It's in no way my mom's fault either! Like I said, it's hereditary and my Mom has asthma and allergies. But one of the main reasons I wanted to nurse my boys was too maybe, hopefully, prevent them from having one or both health issues like I do. So far so good with my boys being Asthma and allergy free! But again, could be their Daddy's amazing genes of steel that helped that. I also know of one Mom that nursed her daughter for 18 months and her daughter has bad allergies. So again, research says it helps, but genes also play a roll.

This is something I actually have the option to consider for the first time. With my boys, I had Kaiser. They would NOT induce you unless medically needed, or were over a week late. Fine with me, I really wanted to go into labor on my own anyways.

Shane was due February 5, 2008. I was very anxious for him to come out, since I had gained 66 pounds, I was extremely swollen and uncomfortable, and I wanted to meet our precious new baby. I had read about inducement naturally. Walking: did lots of that. Spicy foods: tried it. My good friend mentioned Castro Oil. I tried a tiny amount, in a cup of root beer at about 7:00pm. Late that night I got some mild contractions. I didn't want to go in unless I knew for sure, so we prayed for wisdom, and right after that my water broke. Then came full blown labor. It wasn't intolerable though. We were so excited. And I'm not totally convinced it was the Castro Oil that induced the labor, since my water broke.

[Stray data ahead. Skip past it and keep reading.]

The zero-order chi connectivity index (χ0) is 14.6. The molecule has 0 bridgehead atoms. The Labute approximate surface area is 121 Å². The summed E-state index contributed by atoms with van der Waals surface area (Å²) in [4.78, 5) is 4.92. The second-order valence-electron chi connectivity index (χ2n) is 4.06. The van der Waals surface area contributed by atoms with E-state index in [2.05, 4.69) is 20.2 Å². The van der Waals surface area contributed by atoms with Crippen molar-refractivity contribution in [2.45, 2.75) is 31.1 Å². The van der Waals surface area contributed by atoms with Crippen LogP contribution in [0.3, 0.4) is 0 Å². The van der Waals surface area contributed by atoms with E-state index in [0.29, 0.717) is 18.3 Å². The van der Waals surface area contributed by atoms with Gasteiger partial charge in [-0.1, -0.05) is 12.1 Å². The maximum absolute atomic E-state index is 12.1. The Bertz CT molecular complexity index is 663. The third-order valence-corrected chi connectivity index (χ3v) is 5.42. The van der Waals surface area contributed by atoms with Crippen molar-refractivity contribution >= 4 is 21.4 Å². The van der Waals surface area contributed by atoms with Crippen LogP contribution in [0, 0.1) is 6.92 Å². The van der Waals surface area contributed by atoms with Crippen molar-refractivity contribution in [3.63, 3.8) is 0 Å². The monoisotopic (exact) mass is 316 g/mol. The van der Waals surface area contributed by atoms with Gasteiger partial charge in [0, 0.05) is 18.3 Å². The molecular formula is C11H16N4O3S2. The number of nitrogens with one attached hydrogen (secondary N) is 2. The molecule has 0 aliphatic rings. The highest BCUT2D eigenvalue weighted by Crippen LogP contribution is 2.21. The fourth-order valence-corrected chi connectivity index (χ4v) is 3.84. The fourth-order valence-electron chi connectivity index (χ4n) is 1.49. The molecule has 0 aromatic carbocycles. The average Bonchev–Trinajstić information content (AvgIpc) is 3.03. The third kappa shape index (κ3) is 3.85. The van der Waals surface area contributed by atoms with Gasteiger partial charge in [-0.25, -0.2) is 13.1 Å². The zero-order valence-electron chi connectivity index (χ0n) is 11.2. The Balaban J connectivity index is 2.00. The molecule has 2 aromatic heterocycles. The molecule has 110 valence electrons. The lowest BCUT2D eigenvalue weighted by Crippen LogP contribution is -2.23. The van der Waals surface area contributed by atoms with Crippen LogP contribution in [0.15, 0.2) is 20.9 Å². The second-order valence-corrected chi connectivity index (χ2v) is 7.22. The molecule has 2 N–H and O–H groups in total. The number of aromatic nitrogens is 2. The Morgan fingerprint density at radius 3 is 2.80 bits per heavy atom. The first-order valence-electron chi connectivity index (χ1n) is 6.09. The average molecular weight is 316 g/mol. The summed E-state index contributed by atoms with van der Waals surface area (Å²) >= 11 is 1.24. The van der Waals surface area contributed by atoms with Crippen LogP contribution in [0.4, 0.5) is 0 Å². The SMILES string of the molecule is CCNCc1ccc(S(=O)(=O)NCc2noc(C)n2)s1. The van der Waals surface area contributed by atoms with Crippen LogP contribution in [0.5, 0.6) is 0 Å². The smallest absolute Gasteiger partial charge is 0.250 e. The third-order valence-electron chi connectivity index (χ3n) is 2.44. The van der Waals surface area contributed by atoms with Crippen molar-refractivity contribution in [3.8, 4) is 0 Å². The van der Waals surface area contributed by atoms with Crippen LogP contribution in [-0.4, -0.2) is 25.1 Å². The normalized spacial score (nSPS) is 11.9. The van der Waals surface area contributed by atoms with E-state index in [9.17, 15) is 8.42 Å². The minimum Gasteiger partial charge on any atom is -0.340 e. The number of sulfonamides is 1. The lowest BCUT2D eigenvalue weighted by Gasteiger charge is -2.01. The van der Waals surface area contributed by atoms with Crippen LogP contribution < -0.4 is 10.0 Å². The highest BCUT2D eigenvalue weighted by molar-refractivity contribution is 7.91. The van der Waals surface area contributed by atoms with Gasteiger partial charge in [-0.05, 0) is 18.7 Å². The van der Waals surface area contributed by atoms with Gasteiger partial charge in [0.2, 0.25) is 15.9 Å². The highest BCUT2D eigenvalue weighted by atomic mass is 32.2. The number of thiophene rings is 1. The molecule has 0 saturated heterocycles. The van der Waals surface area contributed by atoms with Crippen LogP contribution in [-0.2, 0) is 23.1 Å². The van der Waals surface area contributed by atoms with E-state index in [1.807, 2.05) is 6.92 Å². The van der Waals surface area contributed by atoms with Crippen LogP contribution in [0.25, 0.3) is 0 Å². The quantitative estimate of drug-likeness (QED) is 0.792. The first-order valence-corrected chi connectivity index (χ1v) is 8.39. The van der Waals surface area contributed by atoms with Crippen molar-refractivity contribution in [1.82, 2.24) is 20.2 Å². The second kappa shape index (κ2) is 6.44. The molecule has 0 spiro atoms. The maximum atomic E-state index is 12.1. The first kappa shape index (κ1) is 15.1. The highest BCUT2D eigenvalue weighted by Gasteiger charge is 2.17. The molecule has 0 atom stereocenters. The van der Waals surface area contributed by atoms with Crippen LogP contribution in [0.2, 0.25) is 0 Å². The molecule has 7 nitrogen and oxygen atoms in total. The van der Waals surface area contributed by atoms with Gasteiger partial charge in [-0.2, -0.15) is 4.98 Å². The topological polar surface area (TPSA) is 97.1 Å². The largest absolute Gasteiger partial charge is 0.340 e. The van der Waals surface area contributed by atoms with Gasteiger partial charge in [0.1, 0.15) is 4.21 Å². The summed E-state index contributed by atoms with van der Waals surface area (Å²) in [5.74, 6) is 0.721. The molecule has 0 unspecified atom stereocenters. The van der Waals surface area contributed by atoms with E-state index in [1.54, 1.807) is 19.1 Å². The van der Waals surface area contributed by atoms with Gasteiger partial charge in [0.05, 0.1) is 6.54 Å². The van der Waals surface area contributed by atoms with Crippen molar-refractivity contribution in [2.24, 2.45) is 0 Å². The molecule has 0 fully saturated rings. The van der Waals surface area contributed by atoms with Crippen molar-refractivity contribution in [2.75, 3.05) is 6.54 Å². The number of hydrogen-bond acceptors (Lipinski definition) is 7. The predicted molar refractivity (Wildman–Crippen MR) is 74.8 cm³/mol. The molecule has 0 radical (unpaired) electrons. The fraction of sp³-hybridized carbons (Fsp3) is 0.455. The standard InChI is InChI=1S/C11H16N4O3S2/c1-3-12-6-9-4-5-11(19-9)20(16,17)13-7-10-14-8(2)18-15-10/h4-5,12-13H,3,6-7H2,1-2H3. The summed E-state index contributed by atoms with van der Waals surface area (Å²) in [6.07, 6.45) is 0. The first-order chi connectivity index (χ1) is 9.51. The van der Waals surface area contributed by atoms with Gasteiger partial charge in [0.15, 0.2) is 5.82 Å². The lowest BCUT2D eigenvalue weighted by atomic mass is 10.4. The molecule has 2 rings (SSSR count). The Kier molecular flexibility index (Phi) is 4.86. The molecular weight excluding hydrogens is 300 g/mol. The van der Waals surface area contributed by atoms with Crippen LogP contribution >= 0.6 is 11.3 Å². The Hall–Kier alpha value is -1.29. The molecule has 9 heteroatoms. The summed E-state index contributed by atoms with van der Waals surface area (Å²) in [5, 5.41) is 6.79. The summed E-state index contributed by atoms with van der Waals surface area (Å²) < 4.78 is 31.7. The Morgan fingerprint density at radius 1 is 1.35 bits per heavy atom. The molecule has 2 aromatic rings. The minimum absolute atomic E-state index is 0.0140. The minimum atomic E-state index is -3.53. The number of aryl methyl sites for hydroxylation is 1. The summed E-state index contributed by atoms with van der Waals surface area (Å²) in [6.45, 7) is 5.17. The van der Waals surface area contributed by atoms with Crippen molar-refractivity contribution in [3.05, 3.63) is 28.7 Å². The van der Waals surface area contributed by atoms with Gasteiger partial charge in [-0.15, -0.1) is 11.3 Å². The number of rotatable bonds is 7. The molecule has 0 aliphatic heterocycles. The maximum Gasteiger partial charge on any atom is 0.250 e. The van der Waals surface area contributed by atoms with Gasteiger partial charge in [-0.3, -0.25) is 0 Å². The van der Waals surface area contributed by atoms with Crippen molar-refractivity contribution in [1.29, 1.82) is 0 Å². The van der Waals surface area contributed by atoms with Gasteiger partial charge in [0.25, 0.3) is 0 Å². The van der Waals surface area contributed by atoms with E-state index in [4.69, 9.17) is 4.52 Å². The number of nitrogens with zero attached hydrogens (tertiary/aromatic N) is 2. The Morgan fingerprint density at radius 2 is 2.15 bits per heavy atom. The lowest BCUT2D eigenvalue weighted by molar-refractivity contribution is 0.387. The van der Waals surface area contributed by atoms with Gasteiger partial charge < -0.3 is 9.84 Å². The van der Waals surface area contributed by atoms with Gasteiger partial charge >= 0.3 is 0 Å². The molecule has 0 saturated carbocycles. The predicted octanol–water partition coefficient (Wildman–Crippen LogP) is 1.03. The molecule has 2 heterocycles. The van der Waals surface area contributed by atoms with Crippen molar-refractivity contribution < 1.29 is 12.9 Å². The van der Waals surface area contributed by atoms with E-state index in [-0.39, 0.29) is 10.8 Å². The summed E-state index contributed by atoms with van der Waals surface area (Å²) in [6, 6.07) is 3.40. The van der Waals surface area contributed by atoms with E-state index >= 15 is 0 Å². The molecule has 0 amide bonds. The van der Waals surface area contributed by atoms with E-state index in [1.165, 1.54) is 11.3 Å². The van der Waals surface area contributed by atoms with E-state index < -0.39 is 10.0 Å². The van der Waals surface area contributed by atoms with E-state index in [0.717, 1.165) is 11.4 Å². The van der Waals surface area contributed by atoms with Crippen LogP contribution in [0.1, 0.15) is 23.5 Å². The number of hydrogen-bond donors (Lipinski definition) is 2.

Triage was relatively quick, then I got into our room. We had read "The Bradly Method" and were going to try to stay pain-med free for as long as possible. Our doctor said since my water had broken I needed Pitocin. (Something I know now isn't always true, it had only been a about 6 hours). I got an epidural, because they recommended not trying Pitocin naturally. I quickly realized why. I went from 4cm to 10 in one hour! I could still feel very much pain and pressure, but it was tolerable. 25 minuets of pushing and Shane was out. I loved his birth experience, and thought it was much easier than I had thought. Shane was born at 11:11am on Feb 6, 2008.

Cody was due April 30, 2009. I began walking, taking castro oil (only small amounts) and even got my membranes striped (twice) at about 39 weeks. Well, Cody didn't want to come out. Nope. Striping of membranes caused false labor and landed us in labor and delivery, then sent home. My Mom came, stayed for a week and had to go home. Then came BACK when they finally gave me an inducement date of May 9. My mom kept telling me, "You will go into labor the night before you are scheduled to be induced." Well, she was right! Middle of the night, early am, I got up to pee and my water broke.